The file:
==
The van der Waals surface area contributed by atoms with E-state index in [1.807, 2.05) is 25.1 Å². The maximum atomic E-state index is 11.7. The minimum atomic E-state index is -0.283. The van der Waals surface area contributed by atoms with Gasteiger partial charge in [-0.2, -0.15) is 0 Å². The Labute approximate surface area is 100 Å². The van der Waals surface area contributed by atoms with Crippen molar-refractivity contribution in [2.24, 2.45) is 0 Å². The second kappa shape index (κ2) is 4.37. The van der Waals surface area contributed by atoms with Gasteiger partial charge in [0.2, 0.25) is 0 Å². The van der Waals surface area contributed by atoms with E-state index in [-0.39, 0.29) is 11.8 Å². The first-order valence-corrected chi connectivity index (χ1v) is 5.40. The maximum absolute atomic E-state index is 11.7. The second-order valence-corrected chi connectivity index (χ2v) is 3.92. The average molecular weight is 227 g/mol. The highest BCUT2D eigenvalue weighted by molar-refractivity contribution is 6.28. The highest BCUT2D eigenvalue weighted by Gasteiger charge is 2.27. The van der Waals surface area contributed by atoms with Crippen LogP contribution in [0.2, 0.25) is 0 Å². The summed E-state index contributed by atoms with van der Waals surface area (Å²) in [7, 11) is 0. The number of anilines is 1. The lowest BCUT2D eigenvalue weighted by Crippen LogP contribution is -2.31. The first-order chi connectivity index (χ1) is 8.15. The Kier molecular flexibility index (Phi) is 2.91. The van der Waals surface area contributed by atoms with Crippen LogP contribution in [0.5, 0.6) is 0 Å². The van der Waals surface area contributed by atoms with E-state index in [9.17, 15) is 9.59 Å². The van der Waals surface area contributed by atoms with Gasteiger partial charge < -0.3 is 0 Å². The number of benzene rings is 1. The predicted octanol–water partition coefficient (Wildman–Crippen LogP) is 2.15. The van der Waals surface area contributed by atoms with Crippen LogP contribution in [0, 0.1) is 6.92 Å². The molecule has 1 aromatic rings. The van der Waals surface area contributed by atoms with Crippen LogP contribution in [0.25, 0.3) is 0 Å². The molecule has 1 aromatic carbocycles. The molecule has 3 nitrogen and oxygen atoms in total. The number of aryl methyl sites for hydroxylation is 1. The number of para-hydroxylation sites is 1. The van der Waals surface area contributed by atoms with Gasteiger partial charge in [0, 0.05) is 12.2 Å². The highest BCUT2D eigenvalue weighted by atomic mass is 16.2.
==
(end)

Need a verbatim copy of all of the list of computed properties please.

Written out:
The van der Waals surface area contributed by atoms with E-state index in [1.807, 2.05) is 25.1 Å². The maximum atomic E-state index is 11.7. The minimum atomic E-state index is -0.283. The van der Waals surface area contributed by atoms with Gasteiger partial charge in [-0.2, -0.15) is 0 Å². The Labute approximate surface area is 100 Å². The van der Waals surface area contributed by atoms with Crippen molar-refractivity contribution in [2.24, 2.45) is 0 Å². The second kappa shape index (κ2) is 4.37. The van der Waals surface area contributed by atoms with Gasteiger partial charge in [0.2, 0.25) is 0 Å². The van der Waals surface area contributed by atoms with E-state index in [-0.39, 0.29) is 11.8 Å². The first-order valence-corrected chi connectivity index (χ1v) is 5.40. The maximum absolute atomic E-state index is 11.7. The second-order valence-corrected chi connectivity index (χ2v) is 3.92. The average molecular weight is 227 g/mol. The highest BCUT2D eigenvalue weighted by molar-refractivity contribution is 6.28. The highest BCUT2D eigenvalue weighted by Gasteiger charge is 2.27. The van der Waals surface area contributed by atoms with Crippen LogP contribution in [0.2, 0.25) is 0 Å². The summed E-state index contributed by atoms with van der Waals surface area (Å²) in [7, 11) is 0. The number of anilines is 1. The lowest BCUT2D eigenvalue weighted by Crippen LogP contribution is -2.31. The first-order chi connectivity index (χ1) is 8.15. The Kier molecular flexibility index (Phi) is 2.91. The van der Waals surface area contributed by atoms with Crippen LogP contribution in [0.5, 0.6) is 0 Å². The van der Waals surface area contributed by atoms with E-state index in [9.17, 15) is 9.59 Å². The van der Waals surface area contributed by atoms with Gasteiger partial charge < -0.3 is 0 Å². The number of benzene rings is 1. The predicted octanol–water partition coefficient (Wildman–Crippen LogP) is 2.15. The van der Waals surface area contributed by atoms with Crippen LogP contribution in [0, 0.1) is 6.92 Å². The molecule has 1 aromatic rings. The van der Waals surface area contributed by atoms with Crippen LogP contribution in [0.25, 0.3) is 0 Å². The molecule has 1 aromatic carbocycles. The molecule has 3 nitrogen and oxygen atoms in total. The number of aryl methyl sites for hydroxylation is 1. The number of para-hydroxylation sites is 1. The van der Waals surface area contributed by atoms with Gasteiger partial charge in [0, 0.05) is 12.2 Å². The highest BCUT2D eigenvalue weighted by atomic mass is 16.2.